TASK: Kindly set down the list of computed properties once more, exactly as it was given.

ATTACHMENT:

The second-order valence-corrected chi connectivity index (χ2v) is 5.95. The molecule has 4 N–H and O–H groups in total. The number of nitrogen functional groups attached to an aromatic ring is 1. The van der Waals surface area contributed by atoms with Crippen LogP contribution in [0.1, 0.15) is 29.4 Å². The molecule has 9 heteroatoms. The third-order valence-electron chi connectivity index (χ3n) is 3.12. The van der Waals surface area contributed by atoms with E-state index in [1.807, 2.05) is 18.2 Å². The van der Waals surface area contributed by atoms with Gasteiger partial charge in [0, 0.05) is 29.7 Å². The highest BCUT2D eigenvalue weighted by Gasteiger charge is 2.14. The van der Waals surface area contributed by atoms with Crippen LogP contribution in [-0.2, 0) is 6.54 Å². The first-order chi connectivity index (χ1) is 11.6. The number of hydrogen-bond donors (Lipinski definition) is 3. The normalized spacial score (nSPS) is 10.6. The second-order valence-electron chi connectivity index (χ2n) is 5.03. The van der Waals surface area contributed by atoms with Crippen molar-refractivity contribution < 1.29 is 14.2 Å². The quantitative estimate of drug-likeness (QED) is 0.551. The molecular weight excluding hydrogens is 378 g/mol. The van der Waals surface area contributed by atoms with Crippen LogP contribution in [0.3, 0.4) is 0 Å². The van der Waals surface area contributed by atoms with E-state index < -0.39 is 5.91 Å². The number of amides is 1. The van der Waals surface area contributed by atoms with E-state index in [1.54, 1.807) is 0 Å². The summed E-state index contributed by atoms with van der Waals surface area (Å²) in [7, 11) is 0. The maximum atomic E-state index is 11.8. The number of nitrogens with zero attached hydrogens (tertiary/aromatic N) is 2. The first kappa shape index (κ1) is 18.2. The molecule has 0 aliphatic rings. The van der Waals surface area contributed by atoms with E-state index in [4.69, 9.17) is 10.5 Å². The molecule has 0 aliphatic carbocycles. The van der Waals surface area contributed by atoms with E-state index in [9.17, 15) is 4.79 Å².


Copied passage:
The second-order valence-corrected chi connectivity index (χ2v) is 5.95. The molecule has 4 N–H and O–H groups in total. The number of nitrogen functional groups attached to an aromatic ring is 1. The van der Waals surface area contributed by atoms with Crippen LogP contribution in [0.1, 0.15) is 29.4 Å². The molecule has 9 heteroatoms. The third-order valence-electron chi connectivity index (χ3n) is 3.12. The van der Waals surface area contributed by atoms with E-state index in [1.807, 2.05) is 18.2 Å². The van der Waals surface area contributed by atoms with Gasteiger partial charge in [0, 0.05) is 29.7 Å². The highest BCUT2D eigenvalue weighted by Gasteiger charge is 2.14. The van der Waals surface area contributed by atoms with Crippen LogP contribution in [-0.2, 0) is 6.54 Å². The first-order chi connectivity index (χ1) is 11.6. The number of hydrogen-bond donors (Lipinski definition) is 3. The normalized spacial score (nSPS) is 10.6. The second-order valence-electron chi connectivity index (χ2n) is 5.03. The van der Waals surface area contributed by atoms with Crippen molar-refractivity contribution < 1.29 is 14.2 Å². The quantitative estimate of drug-likeness (QED) is 0.551. The molecular weight excluding hydrogens is 378 g/mol. The van der Waals surface area contributed by atoms with Crippen LogP contribution in [0.3, 0.4) is 0 Å². The van der Waals surface area contributed by atoms with E-state index < -0.39 is 5.91 Å². The number of amides is 1. The van der Waals surface area contributed by atoms with E-state index in [1.54, 1.807) is 0 Å². The summed E-state index contributed by atoms with van der Waals surface area (Å²) in [7, 11) is 0. The maximum atomic E-state index is 11.8. The number of nitrogens with zero attached hydrogens (tertiary/aromatic N) is 2. The first kappa shape index (κ1) is 18.2. The molecule has 0 aliphatic rings. The van der Waals surface area contributed by atoms with E-state index in [4.69, 9.17) is 10.5 Å². The molecule has 0 aliphatic carbocycles. The van der Waals surface area contributed by atoms with E-state index in [9.17, 15) is 4.79 Å².